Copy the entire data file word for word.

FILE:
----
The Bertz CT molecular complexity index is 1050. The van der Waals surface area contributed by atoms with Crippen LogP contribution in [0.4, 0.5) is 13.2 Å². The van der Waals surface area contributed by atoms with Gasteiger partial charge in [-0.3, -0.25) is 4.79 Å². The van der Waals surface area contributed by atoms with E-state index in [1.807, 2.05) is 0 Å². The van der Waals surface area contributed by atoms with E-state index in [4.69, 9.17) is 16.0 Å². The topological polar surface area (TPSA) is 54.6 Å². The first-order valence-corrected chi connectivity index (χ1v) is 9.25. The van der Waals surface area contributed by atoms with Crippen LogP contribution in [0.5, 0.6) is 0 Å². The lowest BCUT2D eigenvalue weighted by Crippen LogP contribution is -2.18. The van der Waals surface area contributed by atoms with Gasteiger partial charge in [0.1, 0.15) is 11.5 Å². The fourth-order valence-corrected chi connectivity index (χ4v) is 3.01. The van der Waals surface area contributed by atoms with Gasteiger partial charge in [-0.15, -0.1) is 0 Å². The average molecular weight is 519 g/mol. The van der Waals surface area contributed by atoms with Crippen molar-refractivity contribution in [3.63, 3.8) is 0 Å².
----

The Bertz CT molecular complexity index is 1050. The van der Waals surface area contributed by atoms with Crippen LogP contribution in [0.4, 0.5) is 13.2 Å². The van der Waals surface area contributed by atoms with Gasteiger partial charge in [-0.3, -0.25) is 4.79 Å². The van der Waals surface area contributed by atoms with E-state index in [1.807, 2.05) is 0 Å². The van der Waals surface area contributed by atoms with E-state index in [4.69, 9.17) is 16.0 Å². The topological polar surface area (TPSA) is 54.6 Å². The first-order valence-corrected chi connectivity index (χ1v) is 9.25. The van der Waals surface area contributed by atoms with Crippen LogP contribution in [0.5, 0.6) is 0 Å². The lowest BCUT2D eigenvalue weighted by Crippen LogP contribution is -2.18. The van der Waals surface area contributed by atoms with Gasteiger partial charge in [0.1, 0.15) is 11.5 Å². The fourth-order valence-corrected chi connectivity index (χ4v) is 3.01. The van der Waals surface area contributed by atoms with Gasteiger partial charge in [-0.15, -0.1) is 0 Å². The average molecular weight is 519 g/mol. The van der Waals surface area contributed by atoms with Crippen molar-refractivity contribution in [3.63, 3.8) is 0 Å².